When a new national survey's results revealed that asthma patients and their primary care physicians don't always speak the same language when discussing the disease's treatment and control, the Asthma and Allergy Foundation of America (AAFA) sought to develop "a roadmap for more effective conversation," says Mike Tringale, director of external affairs for AAFA.
IDEA: To alleviate the miscommunication, Tringale says, AAFA considered the conversational differences between patients and doctors - and found they were dramatic. "The majority of doctors are talking about asthma in real clinical terms," he notes. Patients are more concerned with how the disease impacts their quality of life. In an effort to get both parties on the same page, Tringale says, AAFA teamed with Merck and Hill & Knowlton to create the "Get A.H.E.A.D of Asthma" educational initiative. The acronym stands for asthma, having, engaging, answering, and discussing.
TOOLS: The campaign launched March 20 with wire-service news releases and a 30-city SMT featuring asthma patients and doctors. But its centerpiece, says Tringale, is www.getaheadofasthma.com, a Web site with asthma-control information, research highlights, and downloadable checklists meant to facilitate easy and effective patient-doctor conversations. AAFA has also prepared collateral materials to be sent by direct mail in targeted cities, Tringale says.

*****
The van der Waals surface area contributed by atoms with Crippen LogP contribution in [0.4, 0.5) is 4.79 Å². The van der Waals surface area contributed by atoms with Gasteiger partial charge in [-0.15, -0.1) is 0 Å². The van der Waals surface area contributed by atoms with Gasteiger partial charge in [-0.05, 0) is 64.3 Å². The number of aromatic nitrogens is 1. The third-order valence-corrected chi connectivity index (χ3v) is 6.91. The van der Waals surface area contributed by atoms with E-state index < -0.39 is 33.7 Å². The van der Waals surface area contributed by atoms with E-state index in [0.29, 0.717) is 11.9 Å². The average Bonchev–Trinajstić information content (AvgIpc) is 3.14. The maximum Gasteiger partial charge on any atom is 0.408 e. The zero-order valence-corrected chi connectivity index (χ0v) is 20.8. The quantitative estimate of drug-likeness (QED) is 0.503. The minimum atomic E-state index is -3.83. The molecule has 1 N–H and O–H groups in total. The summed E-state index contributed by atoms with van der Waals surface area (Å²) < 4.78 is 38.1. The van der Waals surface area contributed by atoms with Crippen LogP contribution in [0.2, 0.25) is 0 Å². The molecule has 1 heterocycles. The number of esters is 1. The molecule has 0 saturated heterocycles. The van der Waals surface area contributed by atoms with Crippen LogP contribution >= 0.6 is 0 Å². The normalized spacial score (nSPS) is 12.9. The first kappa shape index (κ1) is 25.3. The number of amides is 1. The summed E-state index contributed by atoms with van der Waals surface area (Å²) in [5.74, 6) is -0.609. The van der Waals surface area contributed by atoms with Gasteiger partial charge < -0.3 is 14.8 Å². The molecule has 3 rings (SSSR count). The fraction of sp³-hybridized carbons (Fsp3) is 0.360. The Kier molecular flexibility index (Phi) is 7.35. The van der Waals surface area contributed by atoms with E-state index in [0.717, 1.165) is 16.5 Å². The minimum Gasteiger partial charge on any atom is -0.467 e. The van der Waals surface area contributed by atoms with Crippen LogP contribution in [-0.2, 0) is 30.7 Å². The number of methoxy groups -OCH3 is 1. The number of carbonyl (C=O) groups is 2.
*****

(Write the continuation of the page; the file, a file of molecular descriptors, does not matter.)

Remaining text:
MEASUREMENT: While Web site hits and media placements will be noted, the campaign's real measure of success will be when "we get to a state in America when people don't have any limits because of asthma," Tringale says. "Helping get patients talking to their doctors can really make a difference in disease management."
Organization: Asthma and Allergy Foundation of America
Campaign: Get A.H.E.A.D of Asthma
PR team: Hill & Knowlton and in-house
Other marketing: Direct mail, doctor's office brochures (in-house)
Launch: March 20